Andrew Sterett, born in 1760 in Baltimore, Md., was appointed a lieutenant in the Navy on 25 March 1798 and assigned to frigate Constellation as her Third Lieutenant. During the Quasi-War against the French, he served in Constellation when she captured French frigate L'lnsurgente. By 1800, he had risen to First Lieutenant; and he participated in Constellation's action against French frigate La Vengeance. Given command of schooner Enterprise, Lt. Sterett led her in the capture of French privateer V'Amour de la Patrie on Christmas Eve 1800. In June 1801, he sailed in Enterprise from Baltimore for service with the Mediterranean Squadron. While on that voyage, Enterprise engaged and captured 14-gun Tripolitan corsair Tripoli and her 80-man crew. In gratitude, Congress awarded Sterett a sword and commended his crew. Sterett continued his naval career until he resigned his commission in 1805. He died on 9 June 1807, at Lima, Peru.
The fourth U.S. Navy ship named to honor Sterett. The first Sterett (Destroyer No. 27) served from 1910-1935. The second Sterett, also a destroyer (DD-407), served from 1939-1947. The third Sterett, a guided missile frigate (DLG-31), was reclassified to a guided missile cruiser (CG-31) on 1 July 1975, and served from 1967-1994.
(DDG-102: displacement 9,515; length 510'; beam 66'; draft 32'; speed 30+ knots; complement 312; armament 1 5-inch, 2 Mk 41 Vertical Launch System (VLS) for BGM-109 Tomahawks, RIM-156 SM-2MR Standards, and RUM-139 VL-ASROC Antisubmarine Rockets, 1 Mk 15 Close In Weapon System (CIWS), 4 .50 caliber machine guns, and 6 Mk 32 torpedo tubes, aircraft 2 Sikorsky SH-60B Light Airborne Multi-Purpose System (LAMPS) Mk III Seahawks; class Arleigh Burke)
The fourth Sterett (DDG-102) was laid down on 17 November 2005 at Bath, Maine, by Bath Iron Works; launched on 20 May 2007; sponsored by Mrs. Michelle Sterett Bernson; commissioned without ceremony on 26 June 2008 at her building yard; and commissioned on 9 August 2008 at the South Locust Point Marine Terminal, Baltimore, Md., Comdr. Brian B. Eckerle in command.
Celeste represents Sterett’s worldwide mission capabilities, gold and dark blue symbolize the Navy’s traditions. Scarlet denotes courage and the sacrifices made in battle by the three previous ships to bear the name Sterett. The scarlet mullet in base recalls when Sterett (DLG-31) shot down and destroyed a Soviet-built Mikoyan-Gurevich MiG-17F Fresco with a RIM-2 Terrier surface-to-air missile during the Battle of Dong Hoi in the Vietnam War on 19 April 1972. The mullets on top of the demi-trident represent the three previous ships named Sterett; the trident signifies expertise and mastery at sea. The sword and spy-glass are derived from the insignia of the third Sterett; the sword recalls that awarded to Sterett by Congress for capturing a Tripolitan corsair in 1801, while he commanded Enterprise during the Barbary Wars, the telescope eye-glass symbolizes his outstanding service in the early days of the U.S. Navy. The bordure signifies unity and resolve.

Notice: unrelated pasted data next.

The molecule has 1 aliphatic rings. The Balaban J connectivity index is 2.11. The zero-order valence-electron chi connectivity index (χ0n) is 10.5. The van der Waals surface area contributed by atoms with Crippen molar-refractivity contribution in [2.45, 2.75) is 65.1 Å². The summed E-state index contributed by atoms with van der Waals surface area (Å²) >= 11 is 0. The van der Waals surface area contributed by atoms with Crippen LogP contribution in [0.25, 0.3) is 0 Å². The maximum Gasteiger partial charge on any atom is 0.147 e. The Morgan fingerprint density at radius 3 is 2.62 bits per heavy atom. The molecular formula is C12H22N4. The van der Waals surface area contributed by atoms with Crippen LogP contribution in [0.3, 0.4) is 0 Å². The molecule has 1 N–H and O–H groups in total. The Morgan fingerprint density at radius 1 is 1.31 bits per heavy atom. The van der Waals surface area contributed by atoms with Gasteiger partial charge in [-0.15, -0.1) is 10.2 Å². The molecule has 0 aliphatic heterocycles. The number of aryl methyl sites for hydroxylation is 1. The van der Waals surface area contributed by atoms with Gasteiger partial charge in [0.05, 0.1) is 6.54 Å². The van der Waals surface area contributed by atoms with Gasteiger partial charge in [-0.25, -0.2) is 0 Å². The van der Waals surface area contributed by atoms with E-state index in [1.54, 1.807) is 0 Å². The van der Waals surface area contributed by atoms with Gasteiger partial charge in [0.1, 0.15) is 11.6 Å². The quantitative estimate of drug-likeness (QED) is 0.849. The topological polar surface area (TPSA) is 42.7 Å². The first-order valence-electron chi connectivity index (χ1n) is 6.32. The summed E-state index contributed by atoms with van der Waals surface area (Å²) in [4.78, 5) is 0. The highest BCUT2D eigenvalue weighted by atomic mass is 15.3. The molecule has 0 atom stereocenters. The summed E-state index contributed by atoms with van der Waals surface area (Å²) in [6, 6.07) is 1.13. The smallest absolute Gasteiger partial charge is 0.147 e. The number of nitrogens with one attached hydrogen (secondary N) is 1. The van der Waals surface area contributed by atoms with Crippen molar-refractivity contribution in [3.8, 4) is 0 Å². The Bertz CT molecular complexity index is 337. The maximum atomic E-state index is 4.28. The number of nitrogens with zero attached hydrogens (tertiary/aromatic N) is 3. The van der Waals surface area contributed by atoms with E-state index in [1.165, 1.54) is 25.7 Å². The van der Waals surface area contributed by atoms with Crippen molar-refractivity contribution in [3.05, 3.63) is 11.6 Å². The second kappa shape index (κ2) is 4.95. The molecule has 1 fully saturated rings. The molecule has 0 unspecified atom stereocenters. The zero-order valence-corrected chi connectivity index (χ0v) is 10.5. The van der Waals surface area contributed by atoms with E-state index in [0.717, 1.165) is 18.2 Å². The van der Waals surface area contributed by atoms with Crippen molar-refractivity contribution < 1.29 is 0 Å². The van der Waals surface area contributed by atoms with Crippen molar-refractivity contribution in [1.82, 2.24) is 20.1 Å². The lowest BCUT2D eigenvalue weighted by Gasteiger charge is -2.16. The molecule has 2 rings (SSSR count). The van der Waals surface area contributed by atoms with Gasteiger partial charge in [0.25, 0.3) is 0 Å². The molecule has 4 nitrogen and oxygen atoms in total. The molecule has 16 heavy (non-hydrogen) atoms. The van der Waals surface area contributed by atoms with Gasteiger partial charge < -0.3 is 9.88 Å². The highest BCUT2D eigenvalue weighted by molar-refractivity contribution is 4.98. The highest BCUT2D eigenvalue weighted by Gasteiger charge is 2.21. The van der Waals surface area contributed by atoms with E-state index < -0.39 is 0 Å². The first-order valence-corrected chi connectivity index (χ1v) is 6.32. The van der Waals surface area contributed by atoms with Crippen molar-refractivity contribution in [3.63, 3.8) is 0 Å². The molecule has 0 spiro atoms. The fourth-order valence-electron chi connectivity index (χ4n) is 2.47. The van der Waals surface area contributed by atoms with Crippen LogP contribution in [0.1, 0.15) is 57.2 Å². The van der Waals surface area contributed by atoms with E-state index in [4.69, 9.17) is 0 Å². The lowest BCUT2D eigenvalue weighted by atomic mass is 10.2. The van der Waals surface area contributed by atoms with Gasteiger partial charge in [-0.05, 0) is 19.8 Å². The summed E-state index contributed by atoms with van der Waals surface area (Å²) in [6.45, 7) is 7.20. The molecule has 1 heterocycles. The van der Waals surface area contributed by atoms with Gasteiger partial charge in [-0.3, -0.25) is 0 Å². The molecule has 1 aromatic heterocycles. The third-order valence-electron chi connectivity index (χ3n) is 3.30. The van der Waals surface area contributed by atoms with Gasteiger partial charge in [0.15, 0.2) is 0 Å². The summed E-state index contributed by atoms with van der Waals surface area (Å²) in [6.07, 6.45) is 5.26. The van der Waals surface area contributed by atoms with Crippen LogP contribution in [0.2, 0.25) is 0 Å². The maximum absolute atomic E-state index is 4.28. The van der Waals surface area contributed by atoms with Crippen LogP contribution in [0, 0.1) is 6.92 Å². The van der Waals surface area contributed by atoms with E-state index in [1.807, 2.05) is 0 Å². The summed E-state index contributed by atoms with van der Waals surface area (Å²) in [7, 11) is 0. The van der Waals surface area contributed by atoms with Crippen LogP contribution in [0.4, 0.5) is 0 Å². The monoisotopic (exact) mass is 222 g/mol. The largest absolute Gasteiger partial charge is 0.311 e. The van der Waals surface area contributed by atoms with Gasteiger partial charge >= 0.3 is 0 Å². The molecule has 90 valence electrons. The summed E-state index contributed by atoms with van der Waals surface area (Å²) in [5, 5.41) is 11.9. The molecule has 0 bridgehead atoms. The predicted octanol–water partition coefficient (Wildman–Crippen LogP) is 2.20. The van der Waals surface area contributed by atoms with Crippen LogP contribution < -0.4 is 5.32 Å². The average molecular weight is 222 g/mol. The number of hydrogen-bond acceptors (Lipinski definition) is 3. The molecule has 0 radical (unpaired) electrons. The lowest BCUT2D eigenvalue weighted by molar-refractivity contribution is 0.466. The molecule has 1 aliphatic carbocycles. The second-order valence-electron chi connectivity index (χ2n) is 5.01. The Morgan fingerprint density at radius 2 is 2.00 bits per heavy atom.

The frigate recalls the battle in which Sterett participated as Third Lieutenant of frigate Constellation when she captured French frigate L'lnsurgente in 1799. The annulet of stars represents the combined battle stars awarded to the second and third Steretts for their World War II and Vietnam War service, respectively.
“Forever Dauntless” (Recalls the “Dauntless” motto of the third Sterett). The motto appears in gold letters on a dark blue scroll doubled gold with dark blue garnishing.
Crewmembers await the command to “board the ship and bring her to life” when Sterett commissions at the South Locust Point Marine Terminal, Baltimore, Md., 9 August 2008. (Chief Musician Stephen Hassay, U.S. Navy Photograph 080809-N-0773H-050, Navy NewsStand)